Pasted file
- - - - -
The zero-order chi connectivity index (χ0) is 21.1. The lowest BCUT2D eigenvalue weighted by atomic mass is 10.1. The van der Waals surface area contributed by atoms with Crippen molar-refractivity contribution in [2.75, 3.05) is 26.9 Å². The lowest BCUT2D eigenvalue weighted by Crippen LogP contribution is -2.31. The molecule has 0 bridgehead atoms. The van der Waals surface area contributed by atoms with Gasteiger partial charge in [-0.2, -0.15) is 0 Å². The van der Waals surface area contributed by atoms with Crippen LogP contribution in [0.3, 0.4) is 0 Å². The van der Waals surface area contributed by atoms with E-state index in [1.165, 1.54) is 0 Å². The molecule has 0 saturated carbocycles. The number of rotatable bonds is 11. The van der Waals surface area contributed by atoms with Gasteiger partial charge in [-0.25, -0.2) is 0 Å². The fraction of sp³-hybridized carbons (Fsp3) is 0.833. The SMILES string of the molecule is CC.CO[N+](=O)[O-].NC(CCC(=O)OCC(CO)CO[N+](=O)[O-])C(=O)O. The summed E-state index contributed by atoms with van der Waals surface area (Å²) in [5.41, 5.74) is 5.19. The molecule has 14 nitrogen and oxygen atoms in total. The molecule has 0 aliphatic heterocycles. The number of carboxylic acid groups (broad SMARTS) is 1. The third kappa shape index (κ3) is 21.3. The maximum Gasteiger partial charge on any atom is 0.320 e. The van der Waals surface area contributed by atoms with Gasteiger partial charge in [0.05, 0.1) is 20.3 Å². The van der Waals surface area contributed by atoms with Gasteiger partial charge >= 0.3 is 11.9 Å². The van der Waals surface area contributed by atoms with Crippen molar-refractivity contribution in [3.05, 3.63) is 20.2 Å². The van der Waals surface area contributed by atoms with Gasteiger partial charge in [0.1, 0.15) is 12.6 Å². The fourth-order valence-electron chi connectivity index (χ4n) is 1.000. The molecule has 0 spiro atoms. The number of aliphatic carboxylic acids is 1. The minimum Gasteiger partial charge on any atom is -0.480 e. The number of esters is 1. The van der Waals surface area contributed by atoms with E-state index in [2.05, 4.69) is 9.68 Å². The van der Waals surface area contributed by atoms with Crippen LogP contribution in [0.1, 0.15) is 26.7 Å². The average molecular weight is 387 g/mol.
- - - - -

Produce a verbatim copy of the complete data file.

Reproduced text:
The zero-order chi connectivity index (χ0) is 21.1. The lowest BCUT2D eigenvalue weighted by atomic mass is 10.1. The van der Waals surface area contributed by atoms with Crippen molar-refractivity contribution in [2.75, 3.05) is 26.9 Å². The lowest BCUT2D eigenvalue weighted by Crippen LogP contribution is -2.31. The molecule has 0 bridgehead atoms. The van der Waals surface area contributed by atoms with Gasteiger partial charge in [-0.2, -0.15) is 0 Å². The van der Waals surface area contributed by atoms with Crippen LogP contribution in [0.3, 0.4) is 0 Å². The van der Waals surface area contributed by atoms with E-state index in [1.165, 1.54) is 0 Å². The molecule has 0 saturated carbocycles. The number of rotatable bonds is 11. The van der Waals surface area contributed by atoms with Gasteiger partial charge in [-0.25, -0.2) is 0 Å². The fraction of sp³-hybridized carbons (Fsp3) is 0.833. The SMILES string of the molecule is CC.CO[N+](=O)[O-].NC(CCC(=O)OCC(CO)CO[N+](=O)[O-])C(=O)O. The summed E-state index contributed by atoms with van der Waals surface area (Å²) in [5.41, 5.74) is 5.19. The molecule has 14 nitrogen and oxygen atoms in total. The molecule has 0 aliphatic heterocycles. The number of carboxylic acid groups (broad SMARTS) is 1. The third kappa shape index (κ3) is 21.3. The maximum Gasteiger partial charge on any atom is 0.320 e. The van der Waals surface area contributed by atoms with Gasteiger partial charge in [0.05, 0.1) is 20.3 Å². The van der Waals surface area contributed by atoms with Gasteiger partial charge >= 0.3 is 11.9 Å². The van der Waals surface area contributed by atoms with Crippen molar-refractivity contribution in [3.05, 3.63) is 20.2 Å². The van der Waals surface area contributed by atoms with Gasteiger partial charge in [0.1, 0.15) is 12.6 Å². The fourth-order valence-electron chi connectivity index (χ4n) is 1.000. The molecule has 0 spiro atoms. The number of aliphatic carboxylic acids is 1. The minimum Gasteiger partial charge on any atom is -0.480 e. The number of esters is 1. The van der Waals surface area contributed by atoms with E-state index in [2.05, 4.69) is 9.68 Å². The van der Waals surface area contributed by atoms with Crippen LogP contribution in [0.1, 0.15) is 26.7 Å². The average molecular weight is 387 g/mol.